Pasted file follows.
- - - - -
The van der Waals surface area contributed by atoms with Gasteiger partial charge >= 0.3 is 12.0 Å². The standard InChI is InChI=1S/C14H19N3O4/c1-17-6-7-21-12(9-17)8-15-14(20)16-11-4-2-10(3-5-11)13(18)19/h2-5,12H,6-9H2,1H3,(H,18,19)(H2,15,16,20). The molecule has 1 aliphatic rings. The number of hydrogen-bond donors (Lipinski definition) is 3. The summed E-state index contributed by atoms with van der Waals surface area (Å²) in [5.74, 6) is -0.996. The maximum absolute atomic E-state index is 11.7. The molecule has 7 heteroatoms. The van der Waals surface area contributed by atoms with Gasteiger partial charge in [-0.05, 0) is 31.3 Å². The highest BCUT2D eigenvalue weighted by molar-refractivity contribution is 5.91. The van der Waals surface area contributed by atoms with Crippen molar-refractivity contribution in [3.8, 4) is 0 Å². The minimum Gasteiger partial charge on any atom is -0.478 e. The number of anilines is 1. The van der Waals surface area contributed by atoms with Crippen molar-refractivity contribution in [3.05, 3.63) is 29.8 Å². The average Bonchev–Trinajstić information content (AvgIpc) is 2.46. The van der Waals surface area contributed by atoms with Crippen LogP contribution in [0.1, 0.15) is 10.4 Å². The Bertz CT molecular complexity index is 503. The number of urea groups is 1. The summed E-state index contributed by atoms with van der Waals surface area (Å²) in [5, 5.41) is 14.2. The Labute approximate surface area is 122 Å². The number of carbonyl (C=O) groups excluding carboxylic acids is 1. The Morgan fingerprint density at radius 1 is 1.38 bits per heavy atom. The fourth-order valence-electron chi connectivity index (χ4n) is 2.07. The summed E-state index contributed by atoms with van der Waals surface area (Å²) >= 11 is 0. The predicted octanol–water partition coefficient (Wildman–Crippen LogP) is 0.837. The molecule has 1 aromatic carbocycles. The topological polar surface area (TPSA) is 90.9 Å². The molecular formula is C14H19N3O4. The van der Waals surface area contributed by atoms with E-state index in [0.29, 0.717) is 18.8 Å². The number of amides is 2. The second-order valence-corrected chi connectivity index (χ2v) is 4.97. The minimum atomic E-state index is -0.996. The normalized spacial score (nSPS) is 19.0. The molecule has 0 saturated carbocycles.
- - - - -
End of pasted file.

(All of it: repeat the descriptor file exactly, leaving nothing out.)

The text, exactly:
The van der Waals surface area contributed by atoms with Gasteiger partial charge >= 0.3 is 12.0 Å². The standard InChI is InChI=1S/C14H19N3O4/c1-17-6-7-21-12(9-17)8-15-14(20)16-11-4-2-10(3-5-11)13(18)19/h2-5,12H,6-9H2,1H3,(H,18,19)(H2,15,16,20). The molecule has 1 aliphatic rings. The number of hydrogen-bond donors (Lipinski definition) is 3. The summed E-state index contributed by atoms with van der Waals surface area (Å²) in [5.74, 6) is -0.996. The maximum absolute atomic E-state index is 11.7. The molecule has 7 heteroatoms. The van der Waals surface area contributed by atoms with Gasteiger partial charge in [-0.05, 0) is 31.3 Å². The highest BCUT2D eigenvalue weighted by molar-refractivity contribution is 5.91. The van der Waals surface area contributed by atoms with Crippen molar-refractivity contribution in [3.8, 4) is 0 Å². The minimum Gasteiger partial charge on any atom is -0.478 e. The number of anilines is 1. The van der Waals surface area contributed by atoms with Crippen molar-refractivity contribution in [3.05, 3.63) is 29.8 Å². The average Bonchev–Trinajstić information content (AvgIpc) is 2.46. The van der Waals surface area contributed by atoms with Crippen LogP contribution in [0.1, 0.15) is 10.4 Å². The Bertz CT molecular complexity index is 503. The number of urea groups is 1. The summed E-state index contributed by atoms with van der Waals surface area (Å²) in [5, 5.41) is 14.2. The Labute approximate surface area is 122 Å². The number of carbonyl (C=O) groups excluding carboxylic acids is 1. The Morgan fingerprint density at radius 1 is 1.38 bits per heavy atom. The fourth-order valence-electron chi connectivity index (χ4n) is 2.07. The summed E-state index contributed by atoms with van der Waals surface area (Å²) >= 11 is 0. The predicted octanol–water partition coefficient (Wildman–Crippen LogP) is 0.837. The molecule has 1 aromatic carbocycles. The topological polar surface area (TPSA) is 90.9 Å². The molecular formula is C14H19N3O4. The van der Waals surface area contributed by atoms with E-state index in [0.29, 0.717) is 18.8 Å². The number of amides is 2. The second-order valence-corrected chi connectivity index (χ2v) is 4.97. The minimum atomic E-state index is -0.996. The normalized spacial score (nSPS) is 19.0. The molecule has 0 saturated carbocycles.